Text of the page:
I recently read Brené Brown’s new book, Dare to Lead. In it, Brown shares 6 Myths of Vulnerability. The last myth is that “Vulnerability is Disclosure.” Brené Brown does not think you should share your whole life story and all your problems with everyone you meet to be a good leader (phew!). She clarifies: “Vulnerability is about leaning into rather than walking away from the situations that make us feel uncertain, at risk, or emotionally exposed.”
She talks about the importance of boundaries; the vital importance of working through your fears and challenges with people you trust, and emphasizes that you will be a better leader if you rumble with vulnerability in your teams and organizations.
It is not a paradox, she claims to believes both:
- I am not a proponent of oversharing, indiscriminate disclosure as a leadership tool, or vulnerability for vulnerability’s sake.
- There is no daring leadership without vulnerability.
As I was reading through some of the beautiful commemorations of the work, life and impact of Rachel Held Evans’ last weekend I was struck by the following tweet by Kevin Garcia:
I think this resonates in an important way with what Brené Brown advices in Dare to Lead.
Writing is a powerful and important way to process our lives, think about big things, and work through our pain. But not all of that writing needs to be published. If you haven’t healed from something, if you’re not okay, sharing the raw unprocessed emotions exposes you to new pain and hurt.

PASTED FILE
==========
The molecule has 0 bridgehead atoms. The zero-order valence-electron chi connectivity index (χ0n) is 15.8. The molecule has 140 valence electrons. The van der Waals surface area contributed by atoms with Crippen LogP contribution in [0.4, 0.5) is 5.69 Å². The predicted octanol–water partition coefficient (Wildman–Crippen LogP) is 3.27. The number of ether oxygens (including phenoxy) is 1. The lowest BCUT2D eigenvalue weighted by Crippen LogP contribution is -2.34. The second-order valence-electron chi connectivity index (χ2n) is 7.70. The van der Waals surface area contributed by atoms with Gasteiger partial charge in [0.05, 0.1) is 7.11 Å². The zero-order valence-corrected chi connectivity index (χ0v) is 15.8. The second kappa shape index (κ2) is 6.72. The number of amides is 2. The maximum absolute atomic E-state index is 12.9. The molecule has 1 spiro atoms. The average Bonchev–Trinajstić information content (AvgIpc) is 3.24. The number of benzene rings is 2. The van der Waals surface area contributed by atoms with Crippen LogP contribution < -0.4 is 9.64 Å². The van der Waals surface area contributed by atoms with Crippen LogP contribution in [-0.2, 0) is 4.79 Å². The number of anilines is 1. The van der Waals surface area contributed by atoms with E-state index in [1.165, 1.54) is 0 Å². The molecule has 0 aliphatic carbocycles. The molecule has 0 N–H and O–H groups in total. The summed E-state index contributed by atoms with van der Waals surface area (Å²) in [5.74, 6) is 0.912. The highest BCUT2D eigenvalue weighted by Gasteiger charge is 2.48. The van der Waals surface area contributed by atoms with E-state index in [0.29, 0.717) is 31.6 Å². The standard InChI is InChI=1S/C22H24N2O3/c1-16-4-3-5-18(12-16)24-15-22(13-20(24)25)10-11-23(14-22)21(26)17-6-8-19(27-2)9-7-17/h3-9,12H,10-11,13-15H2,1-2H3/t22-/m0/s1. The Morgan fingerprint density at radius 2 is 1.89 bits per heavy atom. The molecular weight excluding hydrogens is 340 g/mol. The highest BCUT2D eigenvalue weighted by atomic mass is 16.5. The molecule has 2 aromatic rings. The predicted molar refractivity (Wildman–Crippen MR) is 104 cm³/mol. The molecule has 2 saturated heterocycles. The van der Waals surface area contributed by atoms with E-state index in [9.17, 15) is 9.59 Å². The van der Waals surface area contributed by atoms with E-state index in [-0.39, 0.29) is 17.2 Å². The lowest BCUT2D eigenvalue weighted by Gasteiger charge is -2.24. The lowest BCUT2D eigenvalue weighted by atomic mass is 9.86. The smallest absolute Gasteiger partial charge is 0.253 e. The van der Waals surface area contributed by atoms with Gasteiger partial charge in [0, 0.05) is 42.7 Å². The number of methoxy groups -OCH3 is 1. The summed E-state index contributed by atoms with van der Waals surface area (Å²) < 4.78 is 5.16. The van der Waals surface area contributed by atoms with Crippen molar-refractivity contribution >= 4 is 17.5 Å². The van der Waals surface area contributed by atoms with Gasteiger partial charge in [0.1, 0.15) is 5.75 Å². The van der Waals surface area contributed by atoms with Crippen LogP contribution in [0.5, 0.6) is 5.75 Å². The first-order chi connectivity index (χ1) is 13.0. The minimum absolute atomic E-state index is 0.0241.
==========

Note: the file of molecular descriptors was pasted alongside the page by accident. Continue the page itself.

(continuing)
From my reading experience, there are people who bravely and vulnerably share intense experiences in their writing. But the best writing shares that vulnerability for a purpose. Not just for the sake of vulnerability.
The way I think of it, tabloids share people’s intimate information (whether it’s true or not) to hot-wire connection. I hate to tell anyone what to do, but I worry in this age of social media that many of us create tabloid versions of our lives. Sure, people might read it. Click on it. Like it. But that doesn’t make it good for us.
I think our souls need safe spaces with friends, family, and therapists (and these people can be online, but in person people are important). These people can help us feel our way through our difficult moments and compost our failures, pain and challenges into something we can grow, lead and share from.